**Example 2.** Find the value of the expression (2 Γ 3 Γ 4)^{2}

In this example, the product 2 Γ 3 Γ 4 must be raised to the second power. To do this, take each factor of the product to the second power and multiply the results:

**Example 3.** To raise the product *a Γ b Γ c* to the third power

Put this product in brackets, and as an exponent we give the number 3

Next, raise each factor of the product to the third power:

**example 4**. Raise to the third power the product 3 Γ x Γ y Γ z

Let's bracket this product, and as an exponent let's specify 3

(3 Γ *x Γ y Γ z*)^{3}

Let us raise each factor of the product to the third power:

(3 Γ *x Γ y Γ z*)^{3} = 3^{3}*x*^{3}*y*^{3}*z*^{3}

The number 3 to the third power is 27. Let's leave the rest unchanged:

(3*xyz*)^{3} = 3^{3}*x*^{3}*y*^{3}*z*^{3} = 27*x*^{3}*y*^{3}*z*^{3}

In some examples, multiplication of powers with equal exponent can be replaced by the product of bases with one exponent.

For example, calculate the value of the expression 5^{2} Γ 3^{2}. Raise each number to the second power and multiply the results:

5^{2} Γ 3^{2} = 25 Γ 9 = 225

But it is not necessary to calculate each power separately. Instead, the given product of powers can be replaced by a product with one exponent (5 Γ 3)^{2}. Then calculate the value in brackets and raise the result to the second power:

5^{2} Γ 3^{2} = (5 Γ 3)^{2} = (15)^{2} = 225

In this case again the rule of exponentiation of the product was used. If (*a Γ b*)* ^{n}* =

*a*, then

^{n}Γ b^{n}*a*

^{n}Γ b^{n}*. That is, the left and right parts of the equality have swapped places.*

^{ }= (a Γ b)^{n}## Power of a Power Rule (Exponents)

We considered this transformation as an example when we tried to understand the essence of identical power transformations.

The base is left unchanged and the exponents are multiplied when the power is raised to a power:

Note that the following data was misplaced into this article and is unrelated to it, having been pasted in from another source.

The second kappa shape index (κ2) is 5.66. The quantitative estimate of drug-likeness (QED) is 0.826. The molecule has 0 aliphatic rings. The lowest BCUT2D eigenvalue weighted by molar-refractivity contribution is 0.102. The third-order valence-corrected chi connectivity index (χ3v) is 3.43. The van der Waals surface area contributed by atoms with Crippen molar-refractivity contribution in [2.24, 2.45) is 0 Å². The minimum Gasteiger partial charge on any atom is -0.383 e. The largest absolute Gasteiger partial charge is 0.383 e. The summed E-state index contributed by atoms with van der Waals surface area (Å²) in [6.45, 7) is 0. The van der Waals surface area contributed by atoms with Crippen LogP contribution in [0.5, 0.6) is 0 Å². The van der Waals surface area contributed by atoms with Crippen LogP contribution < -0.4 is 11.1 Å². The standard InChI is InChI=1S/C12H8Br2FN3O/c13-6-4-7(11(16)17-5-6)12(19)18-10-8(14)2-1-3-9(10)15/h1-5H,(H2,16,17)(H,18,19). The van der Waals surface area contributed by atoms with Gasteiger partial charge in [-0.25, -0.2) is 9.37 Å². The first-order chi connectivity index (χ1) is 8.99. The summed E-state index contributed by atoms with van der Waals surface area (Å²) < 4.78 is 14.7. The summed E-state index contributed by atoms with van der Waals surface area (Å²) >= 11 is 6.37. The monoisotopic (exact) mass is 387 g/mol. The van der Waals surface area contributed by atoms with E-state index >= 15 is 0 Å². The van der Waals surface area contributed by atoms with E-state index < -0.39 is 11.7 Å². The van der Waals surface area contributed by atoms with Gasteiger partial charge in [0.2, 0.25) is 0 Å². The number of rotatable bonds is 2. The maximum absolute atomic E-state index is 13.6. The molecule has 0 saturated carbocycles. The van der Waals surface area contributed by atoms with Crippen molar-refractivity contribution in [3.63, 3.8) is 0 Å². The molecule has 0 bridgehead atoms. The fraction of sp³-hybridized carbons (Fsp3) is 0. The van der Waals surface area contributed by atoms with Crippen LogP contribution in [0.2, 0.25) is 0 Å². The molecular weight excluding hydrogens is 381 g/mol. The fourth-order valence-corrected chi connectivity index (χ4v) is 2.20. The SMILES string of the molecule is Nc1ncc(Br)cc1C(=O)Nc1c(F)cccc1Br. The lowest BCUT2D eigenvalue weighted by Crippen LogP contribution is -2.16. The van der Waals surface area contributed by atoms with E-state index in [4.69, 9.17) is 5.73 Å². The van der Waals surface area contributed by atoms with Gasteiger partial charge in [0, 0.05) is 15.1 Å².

(*a ^{n}*)

^{m}= a^{n Γ m}For example, the expression (2^{3})^{2} is an increase to power - two to the third power is raised to the second power. To find the value of this expression, the base can be left unchanged, and the exponents multiplied:

(2^{3})^{2} = 2^{3 Γ 2} = 2^{6}

Then calculate the power of 2^{6}, which is 64

(2^{3})^{2} = 2^{3 Γ 2} = 2^{6} = 64

This rule is based on the previous rules: exponentiation of the product and the main property of the power.

Let us return to the expression (2^{3})^{2}. The expression in brackets 2^{3} is the product of three identical factors, each equal to 2. Then in expression (2^{3})^{2} the power inside the brackets can be replaced by the product 2 Γ 2 Γ 2.

(2 Γ 2 Γ 2)^{2}

And this is the exponentiation of the product that we studied earlier. Recall that to exponentiate a product, each factor of the product must be multiplied to the specified power and the results multiplied:

(2 Γ 2 Γ 2)^{2} = 2^{2} Γ 2^{2} Γ 2^{2}

Now we are dealing with the main property of the power. We leave the base unchanged, and add the exponents:

(2 Γ 2 Γ 2)^{2} = 2^{2} Γ 2^{2} Γ 2^{2} = 2^{2 + 2 + 2} = 2^{6}

As before we got 2^{6}. The value of this power is 64

(2 Γ 2 Γ 2)^{2} = 2^{2} Γ 2^{2} Γ 2^{2} = 2^{2 + 2 + 2} = 2^{6} = 64

A product whose factors are also powers can also be raised to a power.